Every year, thousands of people across the United States die from overdosing on prescription drugs. This happens when people use prescription medications wrongly and intentionally. Just as with illegal drugs, many legitimate medications can cause adverse effects and addiction. This guide will help introduce the issue of prescription drug abuse, along with its risks, causes and possible treatments.
Prescription Drugs Pose a Major Problem
In the United States, recent statistics have shown that nearly 7 million people were using psychotherapeutic medications wrongly. After this, some of the other most commonly abused medications include pain relievers, tranquilizers, stimulants and sedatives. More alarmingly, many users tend to be college age or younger. Studies show that people who abuse prescription medications are more likely to later go on to abuse other substances such as alcohol and illegal drugs.
What Causes Prescription Drug Abuse?
There are several factors that motivate prescription drug abuse. One of the most common is that people do not realize how dangerous prescription medication is. A popular misconception is that a medication may be safe simply because a doctor prescribes it. Easy availability and access also makes it more likely for people to abuse prescription medication. Additional reasons typically include wanting to feel intoxicated or high, to help combat insomnia or pain or to increase sensory perception or mental alertness.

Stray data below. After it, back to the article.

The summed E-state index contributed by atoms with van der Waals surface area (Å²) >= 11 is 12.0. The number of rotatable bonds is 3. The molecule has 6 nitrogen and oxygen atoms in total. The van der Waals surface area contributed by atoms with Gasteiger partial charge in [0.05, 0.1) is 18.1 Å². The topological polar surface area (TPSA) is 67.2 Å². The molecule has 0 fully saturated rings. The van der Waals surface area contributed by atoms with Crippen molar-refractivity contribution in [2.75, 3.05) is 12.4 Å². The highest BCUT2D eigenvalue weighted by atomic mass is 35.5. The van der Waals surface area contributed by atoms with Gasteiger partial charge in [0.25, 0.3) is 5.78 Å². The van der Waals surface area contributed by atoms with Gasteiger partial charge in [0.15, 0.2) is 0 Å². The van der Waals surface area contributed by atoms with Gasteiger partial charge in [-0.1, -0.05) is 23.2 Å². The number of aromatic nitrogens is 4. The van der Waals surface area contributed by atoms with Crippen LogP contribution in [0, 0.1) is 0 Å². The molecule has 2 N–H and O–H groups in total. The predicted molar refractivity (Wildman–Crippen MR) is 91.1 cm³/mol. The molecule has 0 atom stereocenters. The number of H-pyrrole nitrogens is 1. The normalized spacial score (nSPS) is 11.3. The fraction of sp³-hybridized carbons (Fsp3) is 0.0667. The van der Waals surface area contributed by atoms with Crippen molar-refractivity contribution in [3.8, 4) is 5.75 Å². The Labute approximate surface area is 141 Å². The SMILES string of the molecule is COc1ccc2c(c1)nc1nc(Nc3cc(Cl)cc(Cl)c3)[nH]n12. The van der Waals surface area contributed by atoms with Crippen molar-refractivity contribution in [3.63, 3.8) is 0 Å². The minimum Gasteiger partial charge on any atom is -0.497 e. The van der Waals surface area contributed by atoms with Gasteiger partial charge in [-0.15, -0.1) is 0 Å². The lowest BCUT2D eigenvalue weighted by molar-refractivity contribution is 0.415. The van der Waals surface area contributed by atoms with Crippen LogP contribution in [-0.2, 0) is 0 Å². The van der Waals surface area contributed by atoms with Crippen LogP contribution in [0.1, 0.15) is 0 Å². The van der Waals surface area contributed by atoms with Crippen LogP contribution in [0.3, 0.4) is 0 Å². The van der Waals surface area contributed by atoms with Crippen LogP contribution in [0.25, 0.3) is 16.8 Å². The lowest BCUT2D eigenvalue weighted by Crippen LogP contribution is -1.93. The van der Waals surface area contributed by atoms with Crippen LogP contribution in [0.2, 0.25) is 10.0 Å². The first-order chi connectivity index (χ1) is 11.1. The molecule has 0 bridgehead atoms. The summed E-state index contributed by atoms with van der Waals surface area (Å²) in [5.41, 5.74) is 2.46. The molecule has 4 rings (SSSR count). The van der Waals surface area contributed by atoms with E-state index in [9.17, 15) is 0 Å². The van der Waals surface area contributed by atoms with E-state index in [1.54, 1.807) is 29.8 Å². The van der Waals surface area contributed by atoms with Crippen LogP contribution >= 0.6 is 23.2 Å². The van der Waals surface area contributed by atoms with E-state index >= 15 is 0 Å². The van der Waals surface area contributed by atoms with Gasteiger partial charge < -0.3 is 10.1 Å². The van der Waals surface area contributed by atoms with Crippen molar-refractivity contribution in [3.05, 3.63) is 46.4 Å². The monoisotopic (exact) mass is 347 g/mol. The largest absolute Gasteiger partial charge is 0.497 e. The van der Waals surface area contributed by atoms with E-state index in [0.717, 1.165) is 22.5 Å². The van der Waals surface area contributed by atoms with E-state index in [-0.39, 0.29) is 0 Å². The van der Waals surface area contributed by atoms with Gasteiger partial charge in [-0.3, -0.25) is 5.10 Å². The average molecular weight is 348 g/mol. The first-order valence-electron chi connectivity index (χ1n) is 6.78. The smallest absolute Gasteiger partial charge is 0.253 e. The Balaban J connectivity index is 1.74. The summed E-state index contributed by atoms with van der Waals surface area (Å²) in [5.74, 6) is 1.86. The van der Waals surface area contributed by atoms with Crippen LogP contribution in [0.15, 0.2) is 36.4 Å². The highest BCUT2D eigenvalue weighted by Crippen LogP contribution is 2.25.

Potential Dangers of Prescription Drug Abuse
Each category of prescription drugs comes with its own set of risks. Opioids such as OxyContin or Vicodin are painkillers that can lead to extreme addiction and death. Benzodiazepines such as Xanax and Ativan are usually used to treat anxiety or sometimes insomnia. When benzos are misused, they can also lead to addiction, seizures upon sudden withdrawal, and acute respiratory issues due to overdosing. Finally, stimulants such as Ritalin can cause addiction, seizures, forms of psychosis and problems with the cardiovascular system.
A common treatment includes a combination of behavioral counseling coupled with non-addictive counter-medications. For example, Suboxone has been found to help many people lower their abuse of pain relievers. Another drug, Vivitrol, helps opioid addicts to recover.
Statistics and Risks – Browse through statistics of prescription drug abuse in college and learn the risks.